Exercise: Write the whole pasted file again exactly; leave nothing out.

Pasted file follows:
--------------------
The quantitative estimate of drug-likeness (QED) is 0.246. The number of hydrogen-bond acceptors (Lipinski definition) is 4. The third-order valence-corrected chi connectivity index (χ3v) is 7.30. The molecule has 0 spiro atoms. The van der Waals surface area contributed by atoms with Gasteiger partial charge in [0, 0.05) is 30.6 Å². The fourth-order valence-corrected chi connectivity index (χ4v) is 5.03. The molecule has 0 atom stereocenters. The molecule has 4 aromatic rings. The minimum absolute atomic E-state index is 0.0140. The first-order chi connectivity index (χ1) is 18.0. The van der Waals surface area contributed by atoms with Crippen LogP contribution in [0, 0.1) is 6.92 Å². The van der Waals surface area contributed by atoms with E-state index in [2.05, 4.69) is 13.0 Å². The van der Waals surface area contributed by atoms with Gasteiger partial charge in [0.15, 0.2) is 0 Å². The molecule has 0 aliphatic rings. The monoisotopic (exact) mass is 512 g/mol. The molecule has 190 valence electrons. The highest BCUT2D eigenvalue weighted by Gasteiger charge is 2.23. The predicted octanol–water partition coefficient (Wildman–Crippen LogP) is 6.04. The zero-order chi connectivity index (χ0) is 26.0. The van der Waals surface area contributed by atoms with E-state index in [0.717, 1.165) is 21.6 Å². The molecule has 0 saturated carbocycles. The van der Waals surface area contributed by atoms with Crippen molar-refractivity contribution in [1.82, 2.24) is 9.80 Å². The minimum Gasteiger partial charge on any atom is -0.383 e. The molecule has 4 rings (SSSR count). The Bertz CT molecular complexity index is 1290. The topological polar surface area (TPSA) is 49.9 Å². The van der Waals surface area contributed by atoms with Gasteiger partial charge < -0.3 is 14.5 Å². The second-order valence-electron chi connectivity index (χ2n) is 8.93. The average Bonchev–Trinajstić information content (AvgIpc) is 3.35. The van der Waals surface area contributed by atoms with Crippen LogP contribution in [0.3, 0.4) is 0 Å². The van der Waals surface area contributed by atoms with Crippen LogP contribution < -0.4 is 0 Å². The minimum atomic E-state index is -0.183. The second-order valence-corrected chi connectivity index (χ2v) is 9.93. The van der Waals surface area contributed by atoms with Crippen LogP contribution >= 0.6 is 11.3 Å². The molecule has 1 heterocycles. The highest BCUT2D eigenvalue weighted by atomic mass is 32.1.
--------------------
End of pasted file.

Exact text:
The quantitative estimate of drug-likeness (QED) is 0.246. The number of hydrogen-bond acceptors (Lipinski definition) is 4. The third-order valence-corrected chi connectivity index (χ3v) is 7.30. The molecule has 0 spiro atoms. The van der Waals surface area contributed by atoms with Gasteiger partial charge in [0, 0.05) is 30.6 Å². The fourth-order valence-corrected chi connectivity index (χ4v) is 5.03. The molecule has 0 atom stereocenters. The molecule has 4 aromatic rings. The minimum absolute atomic E-state index is 0.0140. The first-order chi connectivity index (χ1) is 18.0. The van der Waals surface area contributed by atoms with Crippen LogP contribution in [0, 0.1) is 6.92 Å². The van der Waals surface area contributed by atoms with E-state index in [2.05, 4.69) is 13.0 Å². The van der Waals surface area contributed by atoms with Gasteiger partial charge in [0.15, 0.2) is 0 Å². The molecule has 0 aliphatic rings. The monoisotopic (exact) mass is 512 g/mol. The molecule has 190 valence electrons. The highest BCUT2D eigenvalue weighted by Gasteiger charge is 2.23. The predicted octanol–water partition coefficient (Wildman–Crippen LogP) is 6.04. The zero-order chi connectivity index (χ0) is 26.0. The van der Waals surface area contributed by atoms with E-state index in [0.717, 1.165) is 21.6 Å². The molecule has 0 saturated carbocycles. The van der Waals surface area contributed by atoms with Crippen molar-refractivity contribution in [1.82, 2.24) is 9.80 Å². The minimum Gasteiger partial charge on any atom is -0.383 e. The molecule has 4 rings (SSSR count). The Bertz CT molecular complexity index is 1290. The topological polar surface area (TPSA) is 49.9 Å². The van der Waals surface area contributed by atoms with Gasteiger partial charge < -0.3 is 14.5 Å². The second-order valence-electron chi connectivity index (χ2n) is 8.93. The average Bonchev–Trinajstić information content (AvgIpc) is 3.35. The van der Waals surface area contributed by atoms with Crippen LogP contribution in [0.3, 0.4) is 0 Å². The van der Waals surface area contributed by atoms with Crippen LogP contribution < -0.4 is 0 Å². The minimum atomic E-state index is -0.183. The second-order valence-corrected chi connectivity index (χ2v) is 9.93. The van der Waals surface area contributed by atoms with Crippen LogP contribution >= 0.6 is 11.3 Å². The molecule has 1 heterocycles. The highest BCUT2D eigenvalue weighted by atomic mass is 32.1.